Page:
This year, Proposition 14 was tested for the first time in California’s open primaries. The two candidates with the most votes were chosen regardless of party affiliation to compete in the November election. For the first time, candidates from the same major party will have to compete for votes in the general election.
While there is still an overwhelming amount of Republicans vs. Democrats in the top two positions, there are six districts in California where the top two candidates are both affiliated with the Republican Party.
The importance of an open primary is highlighted in cases such as this, as well as cases of an Independent candidate winning. Open primaries ensure Democrats a voice in districts that are predominantly Republican because it becomes a candidate race rather than a partisan race. Now that these two republican candidates have pulled through, they will need to compromise with democrats and independents in the district to ensure victory in the November round.
The race for CD-8 and CD-31 ended in a Republican vs. Republican battle. The contentious District 8 race was comprised of two Democrats, 10 Republicans and one No-Party Preference candidate. Foster Parent, Homebuilder, “True Love Waits” Pioneer and Campaign Manager Gregg Imus took the lead with 12,343 votes, giving him 15.4%. Colonel Paul Cook, a retired marine, was seated second with 12,237 votes and 15.3%. A split vote resulting in neither of the top two candidates receiving more than 15% of the vote means both will be tasked with appealing to the broader electorate for November.
CD-31 had fewer candidates but the surprising resulting of splitting votes made national headlines. Because six Democrats were competing versus only two Republicans running, the two Republicans secured the highest number of votes. Incumbent candidate Gary G. Miller came in first with 16,319 votes and 26.8%. Bob Dutton was second in the race with 15,210 votes and 25.0%. Dutton has served on legislature for 9 years, as well as on the board of numerous community and civic organizations.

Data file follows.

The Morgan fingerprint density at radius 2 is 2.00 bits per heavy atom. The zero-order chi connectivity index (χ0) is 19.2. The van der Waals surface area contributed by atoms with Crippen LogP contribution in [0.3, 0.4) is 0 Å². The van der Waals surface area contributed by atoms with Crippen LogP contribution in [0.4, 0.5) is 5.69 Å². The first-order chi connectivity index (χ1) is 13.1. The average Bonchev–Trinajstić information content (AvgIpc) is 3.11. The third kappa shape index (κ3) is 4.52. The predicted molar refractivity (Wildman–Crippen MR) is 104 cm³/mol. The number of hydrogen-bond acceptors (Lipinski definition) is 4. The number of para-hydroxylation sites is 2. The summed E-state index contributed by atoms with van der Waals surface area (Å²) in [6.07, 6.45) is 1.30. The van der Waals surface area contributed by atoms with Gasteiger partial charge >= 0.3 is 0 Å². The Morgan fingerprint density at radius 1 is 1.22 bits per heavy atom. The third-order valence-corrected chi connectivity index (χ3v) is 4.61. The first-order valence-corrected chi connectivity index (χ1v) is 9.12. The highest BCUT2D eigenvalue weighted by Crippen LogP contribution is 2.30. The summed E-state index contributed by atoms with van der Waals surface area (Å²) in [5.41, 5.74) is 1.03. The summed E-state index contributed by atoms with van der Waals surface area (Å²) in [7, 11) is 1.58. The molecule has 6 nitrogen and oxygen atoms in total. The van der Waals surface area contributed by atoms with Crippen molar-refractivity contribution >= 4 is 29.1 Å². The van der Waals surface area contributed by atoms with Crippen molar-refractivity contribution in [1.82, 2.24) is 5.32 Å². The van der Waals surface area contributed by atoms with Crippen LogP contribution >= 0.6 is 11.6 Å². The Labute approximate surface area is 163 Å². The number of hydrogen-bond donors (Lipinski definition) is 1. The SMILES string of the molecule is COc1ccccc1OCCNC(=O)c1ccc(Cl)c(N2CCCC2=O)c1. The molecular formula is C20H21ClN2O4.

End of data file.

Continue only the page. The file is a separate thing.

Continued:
In the race for State Senate there were no results where two Republicans obtained the top two seats. There were stillresults with two Democrats, or a Republican/Democrat and an Independent pulling through to the November round.
Races for State Assembly showed a stronger preference for Republicans with a total of four districts out of 80 voting Republican for the top two candidates. AD-5 was the first, with two Democrats, three Republicans and one Independent candidate completing the race. Entrepreneur Rico Oller was the winner with 28,533 votes and 33.4%. Frank Bigelow, the Vice president of Ponderosa Phone line, came in second with 24,660 and 28.9%.
The AD-23 race included one Democrat and four Republicans. The former mayor of Fresno, Jim Patterson took the lead with 18,174 and 39.1%. Bob Whalen, known as a “non nonsense fiscal conservative” came in second with 11,367votes and 24.5%.
AD-67 was a completely Republican race with five candidates. Phil Paule was first with 9,438votes and 28.0% and is Vice-President of the Board of Directors of the Eastern Municipal Water District in Riverside County. Ohio native and Lake Elsinore Mayor, Melissa Melendez was the second place candidate with 7,851 votes and 23.3%.
AD-72’s race comprised of two Democrats and three Republicans. Troy Edgar, who is a business owner, United States Navy Veteran, and management consultant advising Fortune 500 companies, took the lead with 15,824 votes and 28.3% Small Buisness owner Travis Allen was second with 11,114 votes and 19.9%.